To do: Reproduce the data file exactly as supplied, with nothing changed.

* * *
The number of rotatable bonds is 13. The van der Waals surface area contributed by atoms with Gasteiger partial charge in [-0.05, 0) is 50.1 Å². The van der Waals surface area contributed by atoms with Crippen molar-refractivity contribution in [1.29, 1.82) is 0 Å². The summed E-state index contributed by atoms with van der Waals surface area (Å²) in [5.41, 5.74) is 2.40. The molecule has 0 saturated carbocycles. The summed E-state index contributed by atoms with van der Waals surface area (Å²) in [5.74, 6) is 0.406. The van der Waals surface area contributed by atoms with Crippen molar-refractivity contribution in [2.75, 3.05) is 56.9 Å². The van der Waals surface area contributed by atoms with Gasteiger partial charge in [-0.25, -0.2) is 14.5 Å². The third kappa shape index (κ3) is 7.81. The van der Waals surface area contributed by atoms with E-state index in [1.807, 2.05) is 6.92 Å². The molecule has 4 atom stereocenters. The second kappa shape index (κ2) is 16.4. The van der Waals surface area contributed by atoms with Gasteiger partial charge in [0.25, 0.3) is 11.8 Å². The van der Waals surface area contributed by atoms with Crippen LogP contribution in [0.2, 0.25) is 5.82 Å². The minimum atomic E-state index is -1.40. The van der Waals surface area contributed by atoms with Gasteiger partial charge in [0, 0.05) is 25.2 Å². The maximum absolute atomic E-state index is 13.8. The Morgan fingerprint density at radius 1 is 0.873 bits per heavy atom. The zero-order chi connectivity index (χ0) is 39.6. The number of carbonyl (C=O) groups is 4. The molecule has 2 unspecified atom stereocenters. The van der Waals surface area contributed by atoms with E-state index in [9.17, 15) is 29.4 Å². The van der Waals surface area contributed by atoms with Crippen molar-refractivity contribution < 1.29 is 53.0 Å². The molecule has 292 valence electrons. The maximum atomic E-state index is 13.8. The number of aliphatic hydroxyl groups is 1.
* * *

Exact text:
The number of rotatable bonds is 13. The van der Waals surface area contributed by atoms with Gasteiger partial charge in [-0.05, 0) is 50.1 Å². The van der Waals surface area contributed by atoms with Crippen molar-refractivity contribution in [1.29, 1.82) is 0 Å². The summed E-state index contributed by atoms with van der Waals surface area (Å²) in [5.41, 5.74) is 2.40. The molecule has 0 saturated carbocycles. The summed E-state index contributed by atoms with van der Waals surface area (Å²) in [5.74, 6) is 0.406. The van der Waals surface area contributed by atoms with Crippen molar-refractivity contribution in [2.75, 3.05) is 56.9 Å². The van der Waals surface area contributed by atoms with Gasteiger partial charge in [-0.25, -0.2) is 14.5 Å². The third kappa shape index (κ3) is 7.81. The van der Waals surface area contributed by atoms with E-state index in [1.807, 2.05) is 6.92 Å². The molecule has 4 atom stereocenters. The second kappa shape index (κ2) is 16.4. The van der Waals surface area contributed by atoms with Gasteiger partial charge in [0.25, 0.3) is 11.8 Å². The van der Waals surface area contributed by atoms with Crippen LogP contribution in [0.2, 0.25) is 5.82 Å². The minimum atomic E-state index is -1.40. The van der Waals surface area contributed by atoms with Gasteiger partial charge in [0, 0.05) is 25.2 Å². The maximum absolute atomic E-state index is 13.8. The Morgan fingerprint density at radius 1 is 0.873 bits per heavy atom. The zero-order chi connectivity index (χ0) is 39.6. The number of carbonyl (C=O) groups is 4. The molecule has 2 unspecified atom stereocenters. The van der Waals surface area contributed by atoms with E-state index in [9.17, 15) is 29.4 Å². The van der Waals surface area contributed by atoms with Crippen molar-refractivity contribution < 1.29 is 53.0 Å². The molecule has 292 valence electrons. The maximum atomic E-state index is 13.8. The number of aliphatic hydroxyl groups is 1.